Statistics of a sub image (local features) in comparison to the entire image (global features) varies to a large extent. This is mainly due to the heterogeneity of information present in the image. This kind of heterogeneity is mainly constituted by the morphological variation of different objects present in it. For example analysing smaller objects at higher resolution and larger objects at lower resolution gives more information specific to the objects than analysing it on a single scale. The method of analysing an image at various scales is called Multi- Resolution Analysis (MRA). For digital images the MRA is carried out using Discrete Wavelet Transform (DWT). It is based on the concept of sub band coding. Here the resolution of the image is changed through filtering operations and change of scale is obtained through the sub-sampling (up sampling and down sampling) operations. In this method a signal f (i), is sent in to half band low pass filter, d[i] and a half band high pass filter, g [i] simultaneously. The corresponding output is as follows

equation (6)

equation (7)

Both the filter outputs are then down sampled by a factor of 2.Thereby a single level of decomposition is represented as follows

equation (8)

equation (9)

Where ylow[l]called Detail coefficients and yhigh[l] are called

Approximation coefficients: Each level of decomposition removes half the number of samples, thereby reducing time resolution by half and doubling the frequency resolution. The most critical factor that influences the efficiency of the extracted feature’s power in discriminating the classes is the type of the wavelet used. The choice of wavelet is purely application specific. The main feature of cancerous histopathological image is abrupt changes in the tissue components. As Daubechies (Db) wavelet can efficiently captures these variations, they were used in this work. Daubechies wavelet of order 2 was used. Energy values extracted from various detail coefficients namely the horizontal, vertical, diagonal details were used as the features for classification. Energy of detail co-efficient for 1-D decomposition is calculated as

equation (10)

= 1, 2 … I, where i= row size; j=1, 2 … J, where j=column size

Gray-level run length matrix (GLRLM)

It is a matrix used for the extraction of the higher order (spatial relation between more than two pixels) statistical features in the image. Here run refers to the set of pixels with the same intensity lying consecutively and collinearly in a given direction. Run length number corresponds to the number of pixels constituting each run. It is calculated by counting the number of times the corresponding run occurs in the image. The matrix can be represented as (u, v, |θ). It means that pixels with gray value of ‘u’ occurs collinearly ‘v’ times adjacent to each other in the direction θ. The features Short Run Emphasis (SRE), Long Run Emphasis (LRE), Gray-Level Non- Uniformity (GLNU), Run Length Non-Uniformity (RLNU), Run Percentage (RPC) introduced by Galloway [17] , Low Gray- Level Run Emphasis (LGRE), High Gray-Level Run Emphasis (HGRE) introduced by Chu et al. [18], Short Run Low Gray-Level Emphasis (SRLGE), Short Run High Gray- Level Emphasis (SRHGE), Long Run Low Gray-Level Emphasis (LRLGE), Long Run High Gray-Level Emphasis (LRHGE) introduced by Dasarathy and Holder [19] were studied.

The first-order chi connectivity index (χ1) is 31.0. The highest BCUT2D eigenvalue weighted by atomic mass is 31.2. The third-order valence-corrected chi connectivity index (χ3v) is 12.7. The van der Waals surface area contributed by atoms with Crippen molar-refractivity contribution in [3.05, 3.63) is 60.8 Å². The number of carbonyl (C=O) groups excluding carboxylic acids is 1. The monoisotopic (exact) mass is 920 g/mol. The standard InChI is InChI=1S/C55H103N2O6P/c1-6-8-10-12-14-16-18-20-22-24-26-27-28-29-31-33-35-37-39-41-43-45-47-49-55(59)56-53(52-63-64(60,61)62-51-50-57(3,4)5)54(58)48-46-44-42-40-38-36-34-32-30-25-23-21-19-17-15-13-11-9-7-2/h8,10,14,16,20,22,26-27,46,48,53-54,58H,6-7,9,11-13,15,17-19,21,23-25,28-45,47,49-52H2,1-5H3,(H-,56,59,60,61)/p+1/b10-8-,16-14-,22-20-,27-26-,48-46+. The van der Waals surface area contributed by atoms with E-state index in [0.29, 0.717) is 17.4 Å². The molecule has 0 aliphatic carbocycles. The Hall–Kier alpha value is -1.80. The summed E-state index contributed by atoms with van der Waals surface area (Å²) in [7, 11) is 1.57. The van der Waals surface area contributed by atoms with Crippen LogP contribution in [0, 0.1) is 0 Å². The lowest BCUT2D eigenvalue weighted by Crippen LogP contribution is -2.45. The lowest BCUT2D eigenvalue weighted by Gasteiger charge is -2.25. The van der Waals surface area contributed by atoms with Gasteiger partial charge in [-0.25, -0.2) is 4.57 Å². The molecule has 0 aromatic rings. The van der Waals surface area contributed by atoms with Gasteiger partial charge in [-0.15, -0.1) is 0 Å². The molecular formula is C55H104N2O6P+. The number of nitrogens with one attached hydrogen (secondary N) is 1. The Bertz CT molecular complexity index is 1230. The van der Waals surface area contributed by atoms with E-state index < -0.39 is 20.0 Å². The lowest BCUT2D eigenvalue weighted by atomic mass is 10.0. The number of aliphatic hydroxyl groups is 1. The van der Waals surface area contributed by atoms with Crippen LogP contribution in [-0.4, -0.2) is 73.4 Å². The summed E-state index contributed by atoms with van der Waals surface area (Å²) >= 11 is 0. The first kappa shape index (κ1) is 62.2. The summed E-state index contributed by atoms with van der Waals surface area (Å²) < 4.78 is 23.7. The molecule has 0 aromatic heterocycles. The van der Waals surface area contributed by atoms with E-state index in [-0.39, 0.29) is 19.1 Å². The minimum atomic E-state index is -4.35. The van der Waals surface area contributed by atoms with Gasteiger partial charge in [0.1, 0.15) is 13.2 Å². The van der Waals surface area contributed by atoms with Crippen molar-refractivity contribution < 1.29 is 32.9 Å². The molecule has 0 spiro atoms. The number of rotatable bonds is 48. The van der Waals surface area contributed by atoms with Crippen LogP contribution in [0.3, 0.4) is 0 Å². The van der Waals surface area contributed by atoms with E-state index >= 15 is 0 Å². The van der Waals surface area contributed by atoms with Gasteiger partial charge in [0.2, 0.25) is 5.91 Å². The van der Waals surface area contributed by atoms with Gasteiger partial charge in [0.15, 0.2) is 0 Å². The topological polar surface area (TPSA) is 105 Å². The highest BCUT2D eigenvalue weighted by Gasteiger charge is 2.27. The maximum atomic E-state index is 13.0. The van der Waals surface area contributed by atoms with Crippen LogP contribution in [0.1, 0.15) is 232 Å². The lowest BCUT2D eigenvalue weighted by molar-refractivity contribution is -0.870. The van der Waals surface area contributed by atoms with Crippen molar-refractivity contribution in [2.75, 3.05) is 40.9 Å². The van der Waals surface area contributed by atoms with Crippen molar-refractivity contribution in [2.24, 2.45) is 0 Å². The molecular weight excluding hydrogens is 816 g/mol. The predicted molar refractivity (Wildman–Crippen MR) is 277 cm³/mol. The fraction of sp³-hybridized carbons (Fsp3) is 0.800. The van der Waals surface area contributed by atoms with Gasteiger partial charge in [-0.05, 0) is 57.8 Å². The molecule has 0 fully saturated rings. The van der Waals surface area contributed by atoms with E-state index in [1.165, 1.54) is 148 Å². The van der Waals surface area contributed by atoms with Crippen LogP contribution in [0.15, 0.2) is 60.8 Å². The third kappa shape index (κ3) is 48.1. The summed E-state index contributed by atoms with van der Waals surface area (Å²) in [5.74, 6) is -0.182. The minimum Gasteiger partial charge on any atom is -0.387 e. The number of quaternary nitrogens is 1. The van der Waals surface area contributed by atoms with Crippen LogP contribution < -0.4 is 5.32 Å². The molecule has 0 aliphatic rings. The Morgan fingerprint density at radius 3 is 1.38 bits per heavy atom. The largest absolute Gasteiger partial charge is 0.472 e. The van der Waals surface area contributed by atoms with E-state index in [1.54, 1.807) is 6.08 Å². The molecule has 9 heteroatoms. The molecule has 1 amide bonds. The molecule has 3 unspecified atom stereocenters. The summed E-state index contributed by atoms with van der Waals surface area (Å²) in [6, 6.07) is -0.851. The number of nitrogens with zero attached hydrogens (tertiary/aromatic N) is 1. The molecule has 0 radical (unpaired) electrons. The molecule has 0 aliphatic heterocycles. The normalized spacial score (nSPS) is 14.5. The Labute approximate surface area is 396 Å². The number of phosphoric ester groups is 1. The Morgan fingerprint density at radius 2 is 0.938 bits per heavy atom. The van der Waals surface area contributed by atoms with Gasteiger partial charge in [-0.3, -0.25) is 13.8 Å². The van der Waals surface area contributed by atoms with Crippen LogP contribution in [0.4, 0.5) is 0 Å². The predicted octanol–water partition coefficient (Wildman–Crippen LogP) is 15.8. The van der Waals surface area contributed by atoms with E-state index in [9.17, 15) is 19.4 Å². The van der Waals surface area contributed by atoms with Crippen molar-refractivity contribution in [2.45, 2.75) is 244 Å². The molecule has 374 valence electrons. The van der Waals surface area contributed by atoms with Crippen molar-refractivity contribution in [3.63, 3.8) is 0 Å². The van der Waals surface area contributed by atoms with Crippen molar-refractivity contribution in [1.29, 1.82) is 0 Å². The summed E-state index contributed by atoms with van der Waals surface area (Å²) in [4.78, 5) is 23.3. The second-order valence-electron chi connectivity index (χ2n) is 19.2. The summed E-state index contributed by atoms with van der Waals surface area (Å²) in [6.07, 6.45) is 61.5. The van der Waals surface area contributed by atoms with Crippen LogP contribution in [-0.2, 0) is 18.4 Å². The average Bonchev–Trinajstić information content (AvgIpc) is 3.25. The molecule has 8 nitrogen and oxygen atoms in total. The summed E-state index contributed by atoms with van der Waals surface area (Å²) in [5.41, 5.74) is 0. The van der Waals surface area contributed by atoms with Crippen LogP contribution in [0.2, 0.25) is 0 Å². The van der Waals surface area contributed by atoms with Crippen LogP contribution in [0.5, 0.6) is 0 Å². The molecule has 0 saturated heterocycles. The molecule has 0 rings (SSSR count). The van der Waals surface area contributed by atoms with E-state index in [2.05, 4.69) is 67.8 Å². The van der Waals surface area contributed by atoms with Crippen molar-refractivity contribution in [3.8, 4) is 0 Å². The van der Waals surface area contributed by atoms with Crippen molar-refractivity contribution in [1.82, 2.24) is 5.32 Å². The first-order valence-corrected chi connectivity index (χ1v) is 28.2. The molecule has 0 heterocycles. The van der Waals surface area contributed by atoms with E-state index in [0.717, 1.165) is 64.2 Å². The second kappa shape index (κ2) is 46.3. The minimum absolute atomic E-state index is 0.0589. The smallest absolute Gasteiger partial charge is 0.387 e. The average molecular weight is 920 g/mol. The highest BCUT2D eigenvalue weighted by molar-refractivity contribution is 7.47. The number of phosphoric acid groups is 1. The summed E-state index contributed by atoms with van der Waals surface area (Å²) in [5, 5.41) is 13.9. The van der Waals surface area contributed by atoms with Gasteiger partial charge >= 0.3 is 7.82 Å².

Feature selection

The irrelevant and redundant features in the feature set adversely affect the classifier’s performance. Also the large number of features tends to over-fit a learning model leading to decreased classifier’s performance, increased computational complexity and storage space. To overcome these problems, feature selection was performed. Embedded model based feature selection was carried out in this work. Informative theoretic approach was used for feature ranking. In particular Minimum Redundancy- Maximum Relevance (MRMR) structure was used for formulating the amount of conditional mutual information that is present in the given set of features. It is then globally optimized through spectral relaxation Features are then arranged in the decreasing order of their weights. Those features with higher weights are given higher ranks. The subsets of features, starting from higher ranks are fed into the classifier. Commencing from the highest ranked feature, the feature set is incremented by one at a time subsequently, while feeding it to the SVM classifier. The subset of the features yielding the highest accuracy was selected as the reduced feature set. 10-fold Cross validation was used as the error estimation technique.

Results and Discussion

A set of 80 images comprising of 20 Normal images, 19 well differentiated images, 21 moderately-differentiated images, and 20 poorly-differentiated images were investigated. ROI selection was done by pathologist. Colour compensation was carried out in the lαβ colour space. GSDM, GLRLM and wavelet features were extracted. MRMR framework was used for feature ranking. SVM classifier was used for feature ranking and classification.

Haralick texture features